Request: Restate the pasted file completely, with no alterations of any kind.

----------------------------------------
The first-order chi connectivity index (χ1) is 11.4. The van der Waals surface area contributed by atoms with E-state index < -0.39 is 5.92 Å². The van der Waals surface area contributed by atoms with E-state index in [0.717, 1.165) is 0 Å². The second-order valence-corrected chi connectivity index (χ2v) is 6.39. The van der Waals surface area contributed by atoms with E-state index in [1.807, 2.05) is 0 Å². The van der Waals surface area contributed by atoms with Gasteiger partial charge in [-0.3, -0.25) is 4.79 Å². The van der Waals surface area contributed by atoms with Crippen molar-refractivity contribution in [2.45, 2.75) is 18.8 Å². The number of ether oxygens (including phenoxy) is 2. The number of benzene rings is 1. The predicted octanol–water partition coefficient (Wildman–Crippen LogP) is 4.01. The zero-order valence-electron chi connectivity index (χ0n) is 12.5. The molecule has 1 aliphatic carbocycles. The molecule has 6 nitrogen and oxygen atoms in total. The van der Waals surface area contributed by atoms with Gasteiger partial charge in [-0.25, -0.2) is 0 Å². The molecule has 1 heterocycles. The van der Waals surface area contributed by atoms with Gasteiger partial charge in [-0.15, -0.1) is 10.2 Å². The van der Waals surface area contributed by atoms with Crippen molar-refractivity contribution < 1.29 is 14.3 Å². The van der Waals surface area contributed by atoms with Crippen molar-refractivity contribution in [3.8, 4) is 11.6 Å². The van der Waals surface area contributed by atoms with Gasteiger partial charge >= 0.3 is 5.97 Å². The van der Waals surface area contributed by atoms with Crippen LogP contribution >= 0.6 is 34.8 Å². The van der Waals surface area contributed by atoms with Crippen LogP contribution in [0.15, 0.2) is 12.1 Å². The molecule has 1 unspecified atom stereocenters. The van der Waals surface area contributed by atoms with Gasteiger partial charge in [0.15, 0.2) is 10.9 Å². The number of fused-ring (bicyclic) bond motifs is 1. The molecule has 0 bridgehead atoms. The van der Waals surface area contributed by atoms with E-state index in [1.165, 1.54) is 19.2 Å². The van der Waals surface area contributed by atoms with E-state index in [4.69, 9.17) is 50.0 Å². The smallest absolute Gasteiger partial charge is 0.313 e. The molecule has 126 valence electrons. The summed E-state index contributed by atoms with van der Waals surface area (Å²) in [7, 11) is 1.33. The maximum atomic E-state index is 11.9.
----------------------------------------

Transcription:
The first-order chi connectivity index (χ1) is 11.4. The van der Waals surface area contributed by atoms with E-state index < -0.39 is 5.92 Å². The van der Waals surface area contributed by atoms with E-state index in [0.717, 1.165) is 0 Å². The second-order valence-corrected chi connectivity index (χ2v) is 6.39. The van der Waals surface area contributed by atoms with E-state index in [1.807, 2.05) is 0 Å². The van der Waals surface area contributed by atoms with Gasteiger partial charge in [-0.3, -0.25) is 4.79 Å². The van der Waals surface area contributed by atoms with Crippen molar-refractivity contribution in [2.45, 2.75) is 18.8 Å². The number of ether oxygens (including phenoxy) is 2. The number of benzene rings is 1. The predicted octanol–water partition coefficient (Wildman–Crippen LogP) is 4.01. The zero-order valence-electron chi connectivity index (χ0n) is 12.5. The molecule has 1 aliphatic carbocycles. The molecule has 6 nitrogen and oxygen atoms in total. The van der Waals surface area contributed by atoms with Gasteiger partial charge in [-0.25, -0.2) is 0 Å². The molecule has 1 heterocycles. The van der Waals surface area contributed by atoms with Gasteiger partial charge in [-0.15, -0.1) is 10.2 Å². The van der Waals surface area contributed by atoms with Crippen molar-refractivity contribution < 1.29 is 14.3 Å². The van der Waals surface area contributed by atoms with Crippen molar-refractivity contribution in [3.8, 4) is 11.6 Å². The van der Waals surface area contributed by atoms with Gasteiger partial charge >= 0.3 is 5.97 Å². The van der Waals surface area contributed by atoms with Crippen LogP contribution >= 0.6 is 34.8 Å². The van der Waals surface area contributed by atoms with Crippen LogP contribution in [0.15, 0.2) is 12.1 Å². The molecule has 1 unspecified atom stereocenters. The van der Waals surface area contributed by atoms with Gasteiger partial charge in [0.15, 0.2) is 10.9 Å². The number of fused-ring (bicyclic) bond motifs is 1. The molecule has 0 bridgehead atoms. The van der Waals surface area contributed by atoms with E-state index in [1.165, 1.54) is 19.2 Å². The van der Waals surface area contributed by atoms with E-state index in [4.69, 9.17) is 50.0 Å². The smallest absolute Gasteiger partial charge is 0.313 e. The molecule has 126 valence electrons. The summed E-state index contributed by atoms with van der Waals surface area (Å²) in [7, 11) is 1.33. The maximum atomic E-state index is 11.9.